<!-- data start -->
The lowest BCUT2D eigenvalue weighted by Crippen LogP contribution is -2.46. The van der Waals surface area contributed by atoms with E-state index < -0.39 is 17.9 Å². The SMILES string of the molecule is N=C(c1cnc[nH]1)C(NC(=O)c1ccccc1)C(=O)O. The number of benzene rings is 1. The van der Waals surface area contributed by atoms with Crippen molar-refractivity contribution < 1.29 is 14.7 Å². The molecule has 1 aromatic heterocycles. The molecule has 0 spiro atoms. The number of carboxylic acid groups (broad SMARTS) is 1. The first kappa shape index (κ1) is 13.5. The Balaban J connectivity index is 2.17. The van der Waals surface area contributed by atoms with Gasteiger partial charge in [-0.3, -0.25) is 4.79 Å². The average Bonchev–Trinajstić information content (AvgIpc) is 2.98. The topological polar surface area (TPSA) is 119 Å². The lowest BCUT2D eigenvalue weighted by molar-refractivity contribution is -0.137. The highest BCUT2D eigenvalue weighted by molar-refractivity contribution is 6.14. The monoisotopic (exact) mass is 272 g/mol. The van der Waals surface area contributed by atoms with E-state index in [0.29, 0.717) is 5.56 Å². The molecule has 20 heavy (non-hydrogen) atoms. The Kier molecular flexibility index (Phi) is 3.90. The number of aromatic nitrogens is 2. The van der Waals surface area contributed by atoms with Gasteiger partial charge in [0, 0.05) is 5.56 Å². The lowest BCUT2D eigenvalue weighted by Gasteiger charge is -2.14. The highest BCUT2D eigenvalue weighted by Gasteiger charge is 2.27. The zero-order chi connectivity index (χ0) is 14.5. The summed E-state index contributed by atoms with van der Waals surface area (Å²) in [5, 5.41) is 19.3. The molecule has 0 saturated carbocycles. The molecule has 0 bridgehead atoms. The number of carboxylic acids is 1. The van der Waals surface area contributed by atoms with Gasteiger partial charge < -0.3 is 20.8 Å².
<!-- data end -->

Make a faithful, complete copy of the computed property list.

The lowest BCUT2D eigenvalue weighted by Crippen LogP contribution is -2.46. The van der Waals surface area contributed by atoms with E-state index < -0.39 is 17.9 Å². The SMILES string of the molecule is N=C(c1cnc[nH]1)C(NC(=O)c1ccccc1)C(=O)O. The number of benzene rings is 1. The van der Waals surface area contributed by atoms with Crippen molar-refractivity contribution < 1.29 is 14.7 Å². The molecule has 1 aromatic heterocycles. The molecule has 0 spiro atoms. The number of carboxylic acid groups (broad SMARTS) is 1. The first kappa shape index (κ1) is 13.5. The Balaban J connectivity index is 2.17. The van der Waals surface area contributed by atoms with Gasteiger partial charge in [-0.3, -0.25) is 4.79 Å². The average Bonchev–Trinajstić information content (AvgIpc) is 2.98. The topological polar surface area (TPSA) is 119 Å². The lowest BCUT2D eigenvalue weighted by molar-refractivity contribution is -0.137. The highest BCUT2D eigenvalue weighted by molar-refractivity contribution is 6.14. The monoisotopic (exact) mass is 272 g/mol. The van der Waals surface area contributed by atoms with E-state index in [0.29, 0.717) is 5.56 Å². The molecule has 20 heavy (non-hydrogen) atoms. The Kier molecular flexibility index (Phi) is 3.90. The number of aromatic nitrogens is 2. The van der Waals surface area contributed by atoms with Gasteiger partial charge in [0, 0.05) is 5.56 Å². The lowest BCUT2D eigenvalue weighted by Gasteiger charge is -2.14. The highest BCUT2D eigenvalue weighted by Gasteiger charge is 2.27. The zero-order chi connectivity index (χ0) is 14.5. The summed E-state index contributed by atoms with van der Waals surface area (Å²) in [5, 5.41) is 19.3. The molecule has 0 saturated carbocycles. The molecule has 0 bridgehead atoms. The number of carboxylic acids is 1. The van der Waals surface area contributed by atoms with Gasteiger partial charge < -0.3 is 20.8 Å².